Celery requires constant moisture. If possible, allow space between rows for a shallow trench that can be flooded with water in dry weather. Dig in a 1-inch layer of rich compost and a standard application of a high-nitrogen organic fertilizer, such as dried poultry manure, and water well. Wait at least three days before planting seedlings 12 to 14 inches apart. Before hot weather comes, mulch between plants with grass clippings or another organic mulch to keep the soil cool and moist.
Out of stock
If you have become accustomed to thinking about celery as a crunchy, low-cal vegetable but not a key part of your health support, it is time to think again. Recent research has greatly bolstered our knowledge about celery’s anti-inflammatory health benefits, including its protection against inflammation in the digestive tract itself. Some of the unique non-starch polysaccharides in celery—including apiuman—appear especially important in producing these anti-inflammatory benefits. (Unlike starchy polysaccharides that provide plants with a way to store simple sugars, these non-starch polysaccharides in celery help provide this vegetable with its unique structure and are not made from simple sugars but rather from pectins.)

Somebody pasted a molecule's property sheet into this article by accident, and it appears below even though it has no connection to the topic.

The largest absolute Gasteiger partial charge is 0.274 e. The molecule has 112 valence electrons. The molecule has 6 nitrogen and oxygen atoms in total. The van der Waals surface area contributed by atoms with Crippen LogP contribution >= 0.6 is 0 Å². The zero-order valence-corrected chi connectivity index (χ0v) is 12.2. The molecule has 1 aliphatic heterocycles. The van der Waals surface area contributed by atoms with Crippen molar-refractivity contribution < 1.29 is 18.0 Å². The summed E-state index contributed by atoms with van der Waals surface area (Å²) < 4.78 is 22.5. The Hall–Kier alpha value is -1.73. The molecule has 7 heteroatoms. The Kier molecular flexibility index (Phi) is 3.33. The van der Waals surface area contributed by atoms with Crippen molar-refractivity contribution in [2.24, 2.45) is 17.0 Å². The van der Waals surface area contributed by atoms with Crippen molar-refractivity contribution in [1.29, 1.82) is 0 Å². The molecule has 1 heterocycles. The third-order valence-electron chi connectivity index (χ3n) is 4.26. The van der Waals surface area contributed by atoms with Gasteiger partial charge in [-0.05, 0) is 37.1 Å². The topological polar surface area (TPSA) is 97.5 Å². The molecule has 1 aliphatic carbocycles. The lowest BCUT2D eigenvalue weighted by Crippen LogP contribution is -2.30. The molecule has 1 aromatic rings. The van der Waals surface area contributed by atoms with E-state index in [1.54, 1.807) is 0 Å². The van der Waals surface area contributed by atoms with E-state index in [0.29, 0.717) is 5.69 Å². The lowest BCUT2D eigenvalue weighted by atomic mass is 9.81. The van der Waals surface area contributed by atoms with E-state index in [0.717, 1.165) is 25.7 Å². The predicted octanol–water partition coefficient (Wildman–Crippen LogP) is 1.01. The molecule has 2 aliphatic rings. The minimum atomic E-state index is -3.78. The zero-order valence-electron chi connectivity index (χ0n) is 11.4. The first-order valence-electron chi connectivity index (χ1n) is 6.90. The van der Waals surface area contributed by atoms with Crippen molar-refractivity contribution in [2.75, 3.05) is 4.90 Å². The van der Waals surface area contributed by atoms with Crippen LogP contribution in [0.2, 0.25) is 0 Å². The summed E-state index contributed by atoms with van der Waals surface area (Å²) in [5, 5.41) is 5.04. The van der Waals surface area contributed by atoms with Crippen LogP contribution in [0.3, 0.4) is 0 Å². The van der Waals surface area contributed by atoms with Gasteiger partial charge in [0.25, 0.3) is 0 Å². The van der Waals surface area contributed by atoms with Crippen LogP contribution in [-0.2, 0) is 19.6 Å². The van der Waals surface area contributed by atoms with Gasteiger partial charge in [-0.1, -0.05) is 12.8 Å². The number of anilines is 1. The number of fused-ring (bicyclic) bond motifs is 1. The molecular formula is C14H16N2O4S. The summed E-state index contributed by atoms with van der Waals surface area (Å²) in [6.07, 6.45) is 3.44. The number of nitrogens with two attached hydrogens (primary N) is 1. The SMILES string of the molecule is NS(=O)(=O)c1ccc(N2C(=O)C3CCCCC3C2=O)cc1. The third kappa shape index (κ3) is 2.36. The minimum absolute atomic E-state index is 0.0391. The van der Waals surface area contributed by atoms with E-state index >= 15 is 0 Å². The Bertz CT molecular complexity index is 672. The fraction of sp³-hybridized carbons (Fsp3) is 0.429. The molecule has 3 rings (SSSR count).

Celery seeds of all types are small and may germinate erratically. Start them in doors or in a greenhouse 10 to 12 weeks before your last spring frost and give them bright light. Seedlings that have more than five leaves can be hardened off and set out when average night temperatures are above 55 degrees Fahrenheit. Exposure to cold for more than a week can trigger plants to bolt and produce seeds. In hot summer areas with mild winters, start seeds indoors in late summer and set them out in early fall. Plants should be ready to harvest about 90 days after you put your seedlings in the ground.
- Garden Tools
- Seasonal Plant